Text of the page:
San Jose Mercury News
SACRAMENTO — An Assembly committee on Tuesday rejected, for the second time in a month, a long-sought, heavily lobbied bill that would give greater privacy protections to consumers’ financial records.
Consumer groups and the bill’s author, Sen. Jackie Speier, D-Daly City, said they instead will push for an initiative on next year’s ballot.
“The bill has almost become a sideshow at this point, because it’s so watered down” in a futile attempt to gain legislative support, said Jerry Flanagan of the Foundation for Taxpayer and Consumer Rights.
It faced strong opposition from the financial community, which said it would cost too much to implement and would not be flexible enough to work with all companies. By Speier’s count, opponents spent more than $20 million the last four years to kill the bill.
It’s the fourth time the Assembly rejected the measure, which was backed by Senate leader John Burton, D-San Francisco. Speier added 11 amendments Tuesday in an attempt to satisfy various interests.
“I don’t know what more we can do,” Speier said.
She called on Banking and Finance Committee members to honor what she said was an agreement with Democratic leaders. Committee members said they knew of no such deal, and Assemblyman Juan Vargas, D-San Diego, accused Speier of coming “very dangerously close to trading votes” in exchange for support for her measure – an allegation she denied.
Speier’s bill would specify when banks, insurance companies and other financial institutions could sell or share private information about their customers.
In some cases the bill would require the companies to get explicit permission from customers before sharing or selling information about them. In others, it would require the companies to give customers the opportunity to block release of their financial information. Those that didn’t request privacy wouldn’t have their information protected.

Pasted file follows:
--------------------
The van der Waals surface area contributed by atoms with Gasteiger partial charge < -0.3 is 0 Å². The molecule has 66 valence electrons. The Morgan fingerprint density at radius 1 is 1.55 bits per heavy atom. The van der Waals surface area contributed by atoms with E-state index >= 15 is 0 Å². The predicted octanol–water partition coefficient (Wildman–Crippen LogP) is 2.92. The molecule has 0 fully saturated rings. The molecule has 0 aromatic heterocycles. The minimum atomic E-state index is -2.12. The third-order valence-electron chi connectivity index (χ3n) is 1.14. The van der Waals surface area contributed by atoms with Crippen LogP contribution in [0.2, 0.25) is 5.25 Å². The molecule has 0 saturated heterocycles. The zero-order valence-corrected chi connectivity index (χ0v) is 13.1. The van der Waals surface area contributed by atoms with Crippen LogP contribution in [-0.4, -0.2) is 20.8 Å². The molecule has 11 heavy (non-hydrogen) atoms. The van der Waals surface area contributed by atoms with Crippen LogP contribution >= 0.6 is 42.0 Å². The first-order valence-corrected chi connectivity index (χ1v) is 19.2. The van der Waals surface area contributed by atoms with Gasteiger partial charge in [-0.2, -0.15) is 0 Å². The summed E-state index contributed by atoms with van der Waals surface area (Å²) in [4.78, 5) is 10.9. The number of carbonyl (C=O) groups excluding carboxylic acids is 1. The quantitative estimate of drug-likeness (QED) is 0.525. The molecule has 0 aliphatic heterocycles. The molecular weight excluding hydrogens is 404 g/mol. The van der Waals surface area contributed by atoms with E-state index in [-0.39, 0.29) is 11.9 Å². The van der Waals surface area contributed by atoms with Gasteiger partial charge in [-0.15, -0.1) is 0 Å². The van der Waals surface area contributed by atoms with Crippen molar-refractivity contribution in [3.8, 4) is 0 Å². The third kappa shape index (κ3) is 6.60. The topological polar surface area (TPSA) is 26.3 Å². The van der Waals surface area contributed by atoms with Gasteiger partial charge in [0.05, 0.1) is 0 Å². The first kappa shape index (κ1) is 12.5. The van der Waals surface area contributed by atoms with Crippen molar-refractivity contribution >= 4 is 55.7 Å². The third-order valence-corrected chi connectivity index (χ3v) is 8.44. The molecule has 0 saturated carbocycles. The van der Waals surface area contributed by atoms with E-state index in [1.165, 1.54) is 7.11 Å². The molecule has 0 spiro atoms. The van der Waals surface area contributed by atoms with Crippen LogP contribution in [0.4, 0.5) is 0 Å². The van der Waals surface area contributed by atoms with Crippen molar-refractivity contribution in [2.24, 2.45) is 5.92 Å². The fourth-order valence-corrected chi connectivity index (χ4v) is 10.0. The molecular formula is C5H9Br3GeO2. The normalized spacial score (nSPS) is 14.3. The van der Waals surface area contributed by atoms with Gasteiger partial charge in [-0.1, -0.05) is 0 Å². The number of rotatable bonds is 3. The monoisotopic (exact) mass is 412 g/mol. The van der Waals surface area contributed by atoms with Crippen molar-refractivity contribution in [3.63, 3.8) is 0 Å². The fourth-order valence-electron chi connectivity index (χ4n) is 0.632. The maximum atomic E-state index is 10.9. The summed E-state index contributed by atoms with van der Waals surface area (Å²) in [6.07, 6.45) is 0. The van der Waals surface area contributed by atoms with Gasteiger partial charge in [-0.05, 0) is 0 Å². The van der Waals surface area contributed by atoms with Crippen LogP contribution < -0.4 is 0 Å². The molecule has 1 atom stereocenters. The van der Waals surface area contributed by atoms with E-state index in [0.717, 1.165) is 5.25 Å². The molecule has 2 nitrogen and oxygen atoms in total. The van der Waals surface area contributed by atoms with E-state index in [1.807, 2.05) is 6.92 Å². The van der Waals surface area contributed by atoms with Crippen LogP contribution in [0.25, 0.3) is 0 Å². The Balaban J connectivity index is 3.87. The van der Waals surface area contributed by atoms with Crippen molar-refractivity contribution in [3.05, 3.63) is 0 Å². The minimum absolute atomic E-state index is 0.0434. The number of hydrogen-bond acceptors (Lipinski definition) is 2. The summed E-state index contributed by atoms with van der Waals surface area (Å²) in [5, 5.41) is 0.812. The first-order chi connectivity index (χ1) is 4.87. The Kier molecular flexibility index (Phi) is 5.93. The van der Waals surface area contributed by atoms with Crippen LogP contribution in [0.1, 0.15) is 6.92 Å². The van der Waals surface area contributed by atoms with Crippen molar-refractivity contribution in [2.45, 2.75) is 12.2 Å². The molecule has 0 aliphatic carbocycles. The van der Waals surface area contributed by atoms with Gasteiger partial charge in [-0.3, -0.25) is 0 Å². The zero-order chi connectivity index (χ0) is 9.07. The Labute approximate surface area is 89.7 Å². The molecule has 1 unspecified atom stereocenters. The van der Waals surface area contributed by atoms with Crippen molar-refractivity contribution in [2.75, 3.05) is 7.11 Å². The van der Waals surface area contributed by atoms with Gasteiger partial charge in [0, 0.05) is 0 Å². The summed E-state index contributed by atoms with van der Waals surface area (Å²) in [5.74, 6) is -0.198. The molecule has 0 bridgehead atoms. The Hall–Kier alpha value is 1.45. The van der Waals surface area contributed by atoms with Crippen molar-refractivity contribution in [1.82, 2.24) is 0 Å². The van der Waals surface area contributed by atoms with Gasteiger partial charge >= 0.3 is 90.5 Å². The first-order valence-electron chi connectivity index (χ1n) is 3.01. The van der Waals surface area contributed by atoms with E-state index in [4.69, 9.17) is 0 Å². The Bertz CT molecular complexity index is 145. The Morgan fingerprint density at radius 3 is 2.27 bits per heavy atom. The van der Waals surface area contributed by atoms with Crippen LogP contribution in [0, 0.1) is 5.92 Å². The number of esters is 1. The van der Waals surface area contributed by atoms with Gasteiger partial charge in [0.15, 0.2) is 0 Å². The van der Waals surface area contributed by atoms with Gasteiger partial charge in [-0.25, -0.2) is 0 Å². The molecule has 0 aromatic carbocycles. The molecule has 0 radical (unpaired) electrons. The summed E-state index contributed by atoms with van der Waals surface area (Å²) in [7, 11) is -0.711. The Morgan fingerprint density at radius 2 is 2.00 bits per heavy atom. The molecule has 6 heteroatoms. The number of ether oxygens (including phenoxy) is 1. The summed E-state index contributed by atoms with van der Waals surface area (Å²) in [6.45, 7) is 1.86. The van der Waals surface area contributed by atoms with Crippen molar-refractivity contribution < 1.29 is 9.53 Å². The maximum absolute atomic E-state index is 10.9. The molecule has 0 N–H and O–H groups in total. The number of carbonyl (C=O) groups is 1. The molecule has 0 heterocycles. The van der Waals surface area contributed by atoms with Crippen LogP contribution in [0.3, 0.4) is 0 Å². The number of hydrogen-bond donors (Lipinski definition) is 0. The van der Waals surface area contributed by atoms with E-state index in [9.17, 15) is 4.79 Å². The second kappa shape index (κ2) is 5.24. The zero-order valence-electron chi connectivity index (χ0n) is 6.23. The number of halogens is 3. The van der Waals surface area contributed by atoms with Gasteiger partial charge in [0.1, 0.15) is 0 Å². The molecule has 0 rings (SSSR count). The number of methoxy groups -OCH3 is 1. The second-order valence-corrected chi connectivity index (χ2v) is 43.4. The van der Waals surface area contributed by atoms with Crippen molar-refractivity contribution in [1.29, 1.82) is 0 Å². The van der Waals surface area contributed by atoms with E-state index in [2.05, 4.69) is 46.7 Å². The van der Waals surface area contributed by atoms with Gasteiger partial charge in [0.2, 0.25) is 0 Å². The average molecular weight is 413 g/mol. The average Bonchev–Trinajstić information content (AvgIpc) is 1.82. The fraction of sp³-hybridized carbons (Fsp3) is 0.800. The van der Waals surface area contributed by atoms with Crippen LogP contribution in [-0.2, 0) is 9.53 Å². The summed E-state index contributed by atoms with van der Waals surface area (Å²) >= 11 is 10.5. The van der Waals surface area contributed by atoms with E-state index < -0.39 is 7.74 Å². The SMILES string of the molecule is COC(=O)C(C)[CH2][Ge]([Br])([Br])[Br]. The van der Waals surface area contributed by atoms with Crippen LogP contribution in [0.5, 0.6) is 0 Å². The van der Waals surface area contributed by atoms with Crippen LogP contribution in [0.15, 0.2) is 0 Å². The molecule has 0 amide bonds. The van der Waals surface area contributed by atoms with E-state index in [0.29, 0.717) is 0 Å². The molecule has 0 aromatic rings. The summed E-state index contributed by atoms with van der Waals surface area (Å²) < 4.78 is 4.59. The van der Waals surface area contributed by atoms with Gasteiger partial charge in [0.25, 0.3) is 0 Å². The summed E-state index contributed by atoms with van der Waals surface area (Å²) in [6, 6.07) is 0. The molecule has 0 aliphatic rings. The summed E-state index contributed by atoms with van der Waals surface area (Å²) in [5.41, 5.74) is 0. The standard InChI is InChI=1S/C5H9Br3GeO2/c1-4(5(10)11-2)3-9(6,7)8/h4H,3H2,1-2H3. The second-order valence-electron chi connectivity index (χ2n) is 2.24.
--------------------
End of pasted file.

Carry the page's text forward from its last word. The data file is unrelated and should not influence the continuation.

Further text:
Despite the amendments, the measure received just three of the seven votes it needed on the 12-member committee, which also rejected the bill last month. Two members opposed the bill and the others didn’t vote.
FTCR angered lawmakers by posting on its Web site the first four numbers of the Social Security numbers of the eight committee members who voted against the bill in June.
The foundation won’t release more financial details despite Tuesday’s vote. “I think we’ve made our point,” said Flanagan. “Everybody is equally in danger of losing privacy.”
Anticipating the Speier bill would fail, supporters of a financial privacy initiative said they have collected more than 300,000 of the nearly 374,000 valid signatures they need to put a stricter measure on the March 2004 ballot.
The initiative campaign, financed by Chris Larsen, chairman and chief executive officer of E-Loan, said Republican political strategists Dan Schnur and Rob Stutzman will run the campaign to create what backers call the nation’s strongest financial privacy protection measure.
Meanwhile Tuesday, the same committee approved, 9-0, a bill by Sen. Debra Bowen, D-Marina del Rey, prohibiting government agencies, including public universities, from using Social Security numbers on identification cards.
Bowen’s bill also requires banks and retailers to honor security alerts that consumers place on their credit reports. Companies would be required to call customers before approving loans and lines of credit in their name.
It also approved, 8-0, a measure by Sen. Liz Figueroa, D-Sunol, requiring businesses that sell personal information to direct marketers to provide customers with a written disclosure, upon request. And it approved, 7-3, a Figueroa bill regulating companies’ use of information contained in magnetic strips on drivers’ licenses.
Also Tuesday, Gov. Gray Davis signed a bill by Assemblywoman Fran Pavley, D-Los Angeles, requiring creditors to take reasonable steps to verify a consumer ‘s identifying information when inconsistencies are found on their credit report.
On the Net: Read SB1, SB25, SB27, SB602 and AB1610 at http://www.sen.ca.gov